But a few people we approached, especially those representing the estates of deceased contributors, were entirely unmoved by the romance of having their work enshrined in the sands of Mars and refused to participate without royalties. Since some people had donated their works expressly on condition that no other contributor be paid if they were not, we had to omit, regretfully, some major works in both the art and fiction categories. Given the enthusiasm that virtually all the living contributors felt, it is hard for us to believe that the creators themselves would have wanted to be left behind. But of course they had no say in the matter.
Mars as Muse
It is astounding how many people have written about Mars, and how many other references there have been in other media. When we began collecting materials for this project, we expected to encounter Ray Bradbury and Chesley Bonestell. But Bugs Bunny and Bertrand Russell were surprises. The names that appear in these stories represent a wide range of 20th-century Earth's cultural legacy. But every contributor on this disk has shared a common inspiration.
Mars has been a motif in works that range from the sublime to the ridiculous. It is perhaps easiest to understand the influence of those works that were the most serious and carefully reasoned, Percy Greg's or Arthur C. Clarke's, for example. But even the least serious and least informed mention of Mars -- for example, the Warner Brothers cartoons featuring Marvin Martian that evidenced no knowledge of the real Mars whatsoever -- still shows how deeply the idea of Mars had penetrated culture on Earth.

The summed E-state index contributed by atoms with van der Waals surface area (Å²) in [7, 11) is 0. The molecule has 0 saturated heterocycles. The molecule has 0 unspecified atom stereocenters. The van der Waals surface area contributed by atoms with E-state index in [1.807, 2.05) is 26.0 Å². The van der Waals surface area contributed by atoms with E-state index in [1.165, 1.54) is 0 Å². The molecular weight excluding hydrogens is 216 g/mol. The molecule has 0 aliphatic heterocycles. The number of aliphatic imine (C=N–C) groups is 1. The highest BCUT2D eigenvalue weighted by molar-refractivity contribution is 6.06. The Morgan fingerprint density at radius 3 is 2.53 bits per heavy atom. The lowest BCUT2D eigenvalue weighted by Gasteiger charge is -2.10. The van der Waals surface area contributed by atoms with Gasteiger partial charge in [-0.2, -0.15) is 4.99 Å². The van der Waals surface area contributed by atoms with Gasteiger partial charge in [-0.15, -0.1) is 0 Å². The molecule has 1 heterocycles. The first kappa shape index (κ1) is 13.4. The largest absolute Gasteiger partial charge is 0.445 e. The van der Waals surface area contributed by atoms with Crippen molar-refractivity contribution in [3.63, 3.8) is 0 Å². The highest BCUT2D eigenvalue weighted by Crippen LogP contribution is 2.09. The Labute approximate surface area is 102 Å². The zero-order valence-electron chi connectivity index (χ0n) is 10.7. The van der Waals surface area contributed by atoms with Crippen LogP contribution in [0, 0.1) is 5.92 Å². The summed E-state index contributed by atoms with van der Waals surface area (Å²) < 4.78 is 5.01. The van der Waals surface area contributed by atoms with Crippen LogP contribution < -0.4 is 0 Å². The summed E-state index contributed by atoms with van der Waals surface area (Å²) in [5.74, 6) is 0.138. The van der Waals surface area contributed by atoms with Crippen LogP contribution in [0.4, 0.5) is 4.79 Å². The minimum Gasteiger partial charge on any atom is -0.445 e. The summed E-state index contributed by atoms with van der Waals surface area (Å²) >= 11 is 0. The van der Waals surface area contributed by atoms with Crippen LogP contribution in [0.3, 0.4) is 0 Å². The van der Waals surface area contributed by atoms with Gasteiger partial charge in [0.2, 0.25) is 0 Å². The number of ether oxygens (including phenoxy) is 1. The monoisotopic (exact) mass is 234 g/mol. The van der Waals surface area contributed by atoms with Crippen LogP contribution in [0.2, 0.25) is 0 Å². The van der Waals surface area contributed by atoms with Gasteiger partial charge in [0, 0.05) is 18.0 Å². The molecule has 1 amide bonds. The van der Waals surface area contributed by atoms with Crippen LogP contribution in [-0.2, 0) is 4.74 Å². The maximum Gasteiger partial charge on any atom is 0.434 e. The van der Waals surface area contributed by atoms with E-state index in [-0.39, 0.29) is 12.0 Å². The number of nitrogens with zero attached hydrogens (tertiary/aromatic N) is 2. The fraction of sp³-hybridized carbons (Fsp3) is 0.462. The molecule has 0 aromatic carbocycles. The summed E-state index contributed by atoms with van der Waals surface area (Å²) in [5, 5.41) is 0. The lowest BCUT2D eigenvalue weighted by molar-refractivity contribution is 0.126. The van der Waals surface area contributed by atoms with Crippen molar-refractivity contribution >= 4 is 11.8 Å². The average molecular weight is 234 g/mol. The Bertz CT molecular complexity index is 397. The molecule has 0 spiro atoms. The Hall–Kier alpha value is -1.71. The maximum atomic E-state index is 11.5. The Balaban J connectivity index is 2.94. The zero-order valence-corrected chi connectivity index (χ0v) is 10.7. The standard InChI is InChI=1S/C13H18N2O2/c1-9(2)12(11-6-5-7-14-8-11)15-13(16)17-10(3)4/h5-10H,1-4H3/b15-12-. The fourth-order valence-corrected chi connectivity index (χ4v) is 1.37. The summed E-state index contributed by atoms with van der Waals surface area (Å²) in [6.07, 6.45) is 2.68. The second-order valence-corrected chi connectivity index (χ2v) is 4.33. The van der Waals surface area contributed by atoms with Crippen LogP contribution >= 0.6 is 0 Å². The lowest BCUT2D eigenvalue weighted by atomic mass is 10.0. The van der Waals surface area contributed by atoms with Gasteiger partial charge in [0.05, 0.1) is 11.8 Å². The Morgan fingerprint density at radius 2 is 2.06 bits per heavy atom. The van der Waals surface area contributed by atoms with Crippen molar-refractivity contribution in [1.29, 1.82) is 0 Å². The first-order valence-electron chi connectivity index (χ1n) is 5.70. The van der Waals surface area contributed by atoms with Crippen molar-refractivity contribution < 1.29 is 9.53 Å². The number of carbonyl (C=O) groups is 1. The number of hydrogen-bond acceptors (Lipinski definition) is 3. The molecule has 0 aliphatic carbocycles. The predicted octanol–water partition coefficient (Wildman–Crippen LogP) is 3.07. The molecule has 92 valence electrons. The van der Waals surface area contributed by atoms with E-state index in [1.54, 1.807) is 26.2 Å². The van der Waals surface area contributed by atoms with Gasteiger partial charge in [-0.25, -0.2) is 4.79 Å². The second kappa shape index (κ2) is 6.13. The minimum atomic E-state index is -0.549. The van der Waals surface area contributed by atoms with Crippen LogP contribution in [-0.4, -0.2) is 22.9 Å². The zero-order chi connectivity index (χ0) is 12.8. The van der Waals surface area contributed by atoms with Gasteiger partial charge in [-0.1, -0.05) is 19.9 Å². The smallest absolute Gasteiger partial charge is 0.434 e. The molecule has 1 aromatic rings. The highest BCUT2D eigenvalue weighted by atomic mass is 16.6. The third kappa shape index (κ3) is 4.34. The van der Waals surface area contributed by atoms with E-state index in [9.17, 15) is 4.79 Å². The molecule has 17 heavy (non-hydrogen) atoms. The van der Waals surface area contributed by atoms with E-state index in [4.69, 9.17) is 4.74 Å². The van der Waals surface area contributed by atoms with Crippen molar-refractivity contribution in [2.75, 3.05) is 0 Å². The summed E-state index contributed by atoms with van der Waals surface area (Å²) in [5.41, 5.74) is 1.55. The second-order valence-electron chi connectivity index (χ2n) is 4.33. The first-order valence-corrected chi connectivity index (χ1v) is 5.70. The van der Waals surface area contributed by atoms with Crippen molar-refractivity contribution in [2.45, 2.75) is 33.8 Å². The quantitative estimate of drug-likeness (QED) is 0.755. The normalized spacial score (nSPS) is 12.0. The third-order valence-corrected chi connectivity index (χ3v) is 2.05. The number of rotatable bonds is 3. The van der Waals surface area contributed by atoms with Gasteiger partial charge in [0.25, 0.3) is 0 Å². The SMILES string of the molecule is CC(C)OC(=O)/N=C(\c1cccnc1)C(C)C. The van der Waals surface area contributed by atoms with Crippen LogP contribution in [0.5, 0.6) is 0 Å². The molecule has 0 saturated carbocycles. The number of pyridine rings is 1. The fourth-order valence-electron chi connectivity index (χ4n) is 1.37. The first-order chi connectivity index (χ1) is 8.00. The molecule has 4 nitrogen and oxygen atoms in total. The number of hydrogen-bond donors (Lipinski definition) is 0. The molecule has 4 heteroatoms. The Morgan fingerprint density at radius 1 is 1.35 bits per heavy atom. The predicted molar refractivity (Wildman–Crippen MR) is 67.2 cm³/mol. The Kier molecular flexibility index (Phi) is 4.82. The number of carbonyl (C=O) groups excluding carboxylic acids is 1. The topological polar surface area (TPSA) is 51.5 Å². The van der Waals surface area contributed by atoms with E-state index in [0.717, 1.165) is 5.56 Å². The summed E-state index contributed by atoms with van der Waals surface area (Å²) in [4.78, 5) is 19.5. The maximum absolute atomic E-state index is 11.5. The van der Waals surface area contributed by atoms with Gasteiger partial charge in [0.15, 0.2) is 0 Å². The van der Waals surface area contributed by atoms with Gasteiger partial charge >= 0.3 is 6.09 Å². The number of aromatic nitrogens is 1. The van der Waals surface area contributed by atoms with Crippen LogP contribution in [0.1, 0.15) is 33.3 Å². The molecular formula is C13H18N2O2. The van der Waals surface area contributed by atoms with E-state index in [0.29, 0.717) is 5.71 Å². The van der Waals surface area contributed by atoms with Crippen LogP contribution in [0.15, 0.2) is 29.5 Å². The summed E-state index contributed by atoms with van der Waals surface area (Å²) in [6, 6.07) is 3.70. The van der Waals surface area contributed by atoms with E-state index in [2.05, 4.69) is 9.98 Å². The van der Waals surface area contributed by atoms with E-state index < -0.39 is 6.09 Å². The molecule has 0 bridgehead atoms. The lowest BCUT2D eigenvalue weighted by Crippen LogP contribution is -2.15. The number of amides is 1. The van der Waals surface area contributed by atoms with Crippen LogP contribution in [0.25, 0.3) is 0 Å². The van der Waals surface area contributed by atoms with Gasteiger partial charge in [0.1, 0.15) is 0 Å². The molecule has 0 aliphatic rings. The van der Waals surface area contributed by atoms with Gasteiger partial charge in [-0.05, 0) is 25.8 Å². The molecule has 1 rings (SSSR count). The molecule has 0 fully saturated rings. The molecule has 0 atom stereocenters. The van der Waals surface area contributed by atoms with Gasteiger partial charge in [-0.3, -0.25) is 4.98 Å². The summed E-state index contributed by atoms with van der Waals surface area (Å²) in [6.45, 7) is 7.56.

One of the reasons The Planetary Society wanted to make VISIONS OF MARS was to honor the role science fiction has had in inspiring young people to enter careers connected with the real exploration of space, or, at least, to become citizens who support their governments' expenditures for planetary exploration.
Yet who can pinpoint the source of another's inspiration? Even the least realistic depiction, such as the fantasy Mars of Edgar Rice Burroughs, strongly influenced the careers of scientists like Carl Sagan. Rocket pioneer Robert Goddard fondly recalls in his autobiography how impressed he was as a boy by Garrett P. Serviss' Edison's Conquest of Mars. Popular culture images of Martians may have won more adherents to the cause of planetary exploration than we know.
We have omitted all mythological and astrological images of Mars, since these seemed to us to be expressions of human religion and psychology, and not about the planet at all. Neither kind of image grasps the concept that Mars is another world, a place where other beings may live and where humans might one day live. That stunning idea, as powerful as any in the history of human thought, runs through every work on this disk.
If, someday, people read these words on the Red Planet, they will, by their presence, have fulfilled the dearest wish of many who came before. We hope that this gift travels safely across time and space into the hands of humans on the fourth planet, on Mars.